Choosing a hiking pack is like choosing a car. In car shopping, safety is likely a huge factor–in pack shopping, fit is more important than anything. One problem with being a somewhat-more-casual hiker is that I don’t have the need to be trying new gear out constantly–I buy quality stuff and use it gently, so my Osprey Mira 18 I got two years ago is still holding up fine, even though there is a newer model available. I cannot guarantee the current model is the same, but as I mentioned before, you should be looking at packs in person anyway to guarantee best fit.
After fit, there are some bells and whistles that can make or break a pack’s worth to you. While my Mira was the best fit for me of packs I tried on, I also chose it for some of these extra features. My old pack with two bottle side pockets gave me a maximum of two liters of water that would rarely stay cold, and I’d have to evenly drink from each bottle or end up lopsided, so a hydration pack was a must. I chose one that holds 3L–on a hot day I’d usually have to limit myself at one point to make two liters last until the car, so that extra liter is helpful. I love how the hydration bladder has a huge opening–some campground spigots erupt vigorously and the wide opening will still catch the spray.
For a day pack, room is not quite as vital as an overnight pack. The Mira has a perfect pocket on the top for sunglasses and a cell phone–I also toss my gloves in there on colder days. There’s another pocket below that where I keep keys and hand sanitizer and some first-aid gear, and the main pocket can hold the remaining essentials and a thin jacket. To hold everything but stay comfortable, I knew I wanted a sturdy frame, especially compared to my previous pack. Osprey daypacks have AirSpeed Suspension–a mesh frame is on your back, which allows for tons of breathability. It’s hard to show in pictures, but trust me it’s a far less sweaty experience than having a pack directly on your back.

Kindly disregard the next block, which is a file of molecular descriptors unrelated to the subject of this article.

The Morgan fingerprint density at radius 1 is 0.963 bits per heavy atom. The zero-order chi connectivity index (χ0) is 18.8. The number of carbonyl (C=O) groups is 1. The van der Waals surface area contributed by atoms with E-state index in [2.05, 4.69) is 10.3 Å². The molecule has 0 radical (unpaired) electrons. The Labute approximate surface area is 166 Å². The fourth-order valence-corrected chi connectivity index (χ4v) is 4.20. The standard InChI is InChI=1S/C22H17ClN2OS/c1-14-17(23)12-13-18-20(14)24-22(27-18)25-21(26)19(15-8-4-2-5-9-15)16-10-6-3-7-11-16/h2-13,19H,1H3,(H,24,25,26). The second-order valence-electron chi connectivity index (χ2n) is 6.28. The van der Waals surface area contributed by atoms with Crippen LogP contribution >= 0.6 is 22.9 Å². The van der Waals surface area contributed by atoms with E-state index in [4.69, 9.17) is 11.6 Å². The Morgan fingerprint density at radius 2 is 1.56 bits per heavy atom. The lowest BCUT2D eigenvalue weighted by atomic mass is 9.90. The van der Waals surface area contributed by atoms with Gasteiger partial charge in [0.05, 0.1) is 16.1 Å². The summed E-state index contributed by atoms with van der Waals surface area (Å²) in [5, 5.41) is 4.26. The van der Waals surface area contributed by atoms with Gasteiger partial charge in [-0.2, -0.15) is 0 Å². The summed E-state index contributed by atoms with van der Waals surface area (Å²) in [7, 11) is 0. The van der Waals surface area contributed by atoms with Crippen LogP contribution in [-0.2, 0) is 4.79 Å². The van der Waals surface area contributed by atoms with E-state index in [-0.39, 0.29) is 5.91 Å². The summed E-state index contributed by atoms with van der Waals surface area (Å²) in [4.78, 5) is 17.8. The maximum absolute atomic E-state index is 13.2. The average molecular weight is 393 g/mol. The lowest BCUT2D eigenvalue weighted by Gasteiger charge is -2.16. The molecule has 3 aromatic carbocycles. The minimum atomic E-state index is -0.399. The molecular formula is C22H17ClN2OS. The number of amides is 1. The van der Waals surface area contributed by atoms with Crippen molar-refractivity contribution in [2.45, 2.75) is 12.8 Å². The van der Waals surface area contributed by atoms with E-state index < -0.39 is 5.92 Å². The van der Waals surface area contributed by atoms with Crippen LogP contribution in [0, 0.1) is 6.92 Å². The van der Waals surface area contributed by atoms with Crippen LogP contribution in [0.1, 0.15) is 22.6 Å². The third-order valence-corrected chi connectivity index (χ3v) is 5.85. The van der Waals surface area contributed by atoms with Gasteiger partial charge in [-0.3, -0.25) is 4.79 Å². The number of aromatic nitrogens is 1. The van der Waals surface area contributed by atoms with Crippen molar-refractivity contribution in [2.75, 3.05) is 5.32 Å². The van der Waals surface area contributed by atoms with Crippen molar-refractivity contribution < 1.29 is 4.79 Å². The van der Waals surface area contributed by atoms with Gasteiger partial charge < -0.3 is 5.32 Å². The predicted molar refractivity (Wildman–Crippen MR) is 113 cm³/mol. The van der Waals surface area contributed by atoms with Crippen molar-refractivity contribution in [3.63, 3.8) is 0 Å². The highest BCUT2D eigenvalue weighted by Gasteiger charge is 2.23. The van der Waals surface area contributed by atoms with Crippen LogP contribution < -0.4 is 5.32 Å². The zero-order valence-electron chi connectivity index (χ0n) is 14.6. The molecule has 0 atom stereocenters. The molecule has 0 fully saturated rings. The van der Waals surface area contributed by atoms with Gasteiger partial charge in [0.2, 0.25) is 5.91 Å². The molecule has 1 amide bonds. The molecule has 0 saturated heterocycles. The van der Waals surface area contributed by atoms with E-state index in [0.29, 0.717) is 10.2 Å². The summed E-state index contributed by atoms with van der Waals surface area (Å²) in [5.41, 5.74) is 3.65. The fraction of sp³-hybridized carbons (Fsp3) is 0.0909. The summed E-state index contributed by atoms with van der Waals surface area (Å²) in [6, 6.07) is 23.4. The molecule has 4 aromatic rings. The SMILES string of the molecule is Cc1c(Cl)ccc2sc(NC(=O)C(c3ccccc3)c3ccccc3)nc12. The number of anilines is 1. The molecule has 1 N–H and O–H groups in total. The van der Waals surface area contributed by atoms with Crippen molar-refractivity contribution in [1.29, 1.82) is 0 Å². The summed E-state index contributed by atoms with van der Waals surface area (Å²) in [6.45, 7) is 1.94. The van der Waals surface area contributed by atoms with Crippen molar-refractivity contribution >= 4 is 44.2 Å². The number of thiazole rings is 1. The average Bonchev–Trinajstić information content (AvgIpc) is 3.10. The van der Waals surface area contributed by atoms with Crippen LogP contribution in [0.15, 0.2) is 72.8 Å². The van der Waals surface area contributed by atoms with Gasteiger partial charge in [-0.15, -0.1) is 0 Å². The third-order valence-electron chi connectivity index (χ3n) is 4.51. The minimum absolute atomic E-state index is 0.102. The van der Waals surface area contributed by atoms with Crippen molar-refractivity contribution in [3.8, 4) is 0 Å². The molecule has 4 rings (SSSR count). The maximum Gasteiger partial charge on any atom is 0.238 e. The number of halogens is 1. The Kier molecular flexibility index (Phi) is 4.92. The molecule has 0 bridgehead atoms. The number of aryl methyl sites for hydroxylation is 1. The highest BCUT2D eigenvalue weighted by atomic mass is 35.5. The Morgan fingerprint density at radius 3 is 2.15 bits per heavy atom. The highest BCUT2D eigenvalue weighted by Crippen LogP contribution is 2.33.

Lastly, one feature I really wanted was a hip belt pocket. If you’re hiking at a hard pace in the sun (or eating salty trail mix), odds are your lips are a lot dryer than usual, so having lip balm at fingers’ reach was a luxury I demanded. I also love the magnet feature that attaches the hydration mouthpiece to the chest strap and keeps the hydration tube from flopping around.
There are a few features of the pack I have sadly not tested out yet–one is their ‘stow on the go’ pole suspension system. Rather than lashing your poles to the back of the pack (which I’m sure is no easy feat when hiking solo), this system is on the front of the shoulder straps. I have yet to purchase my own poles, but I am sure when I do this feature will come in useful. Not owning a bike (my apartment has no such storage for one) I have not used the helmet attachment loop either, but I hope to when in Bend this summer.The other feature I have not gotten to test out is the rain cover. The pack has a built-in pocket for a rain cover that was supposed to come with the pack, but sadly someone must have nicked it from the store or forgotten to replace it, as my pack came with no such cover. Luckily, Osprey has excellent customer service, so when I discovered the missing rain cover, a quick email to customer service and they are sending me one for free! And not a moment too soon, as yesterday I was waiting for rain during the whole hike.
I’m happy to say that my pack has everything I’d like, and then some. What features do you love on your hiking daypack?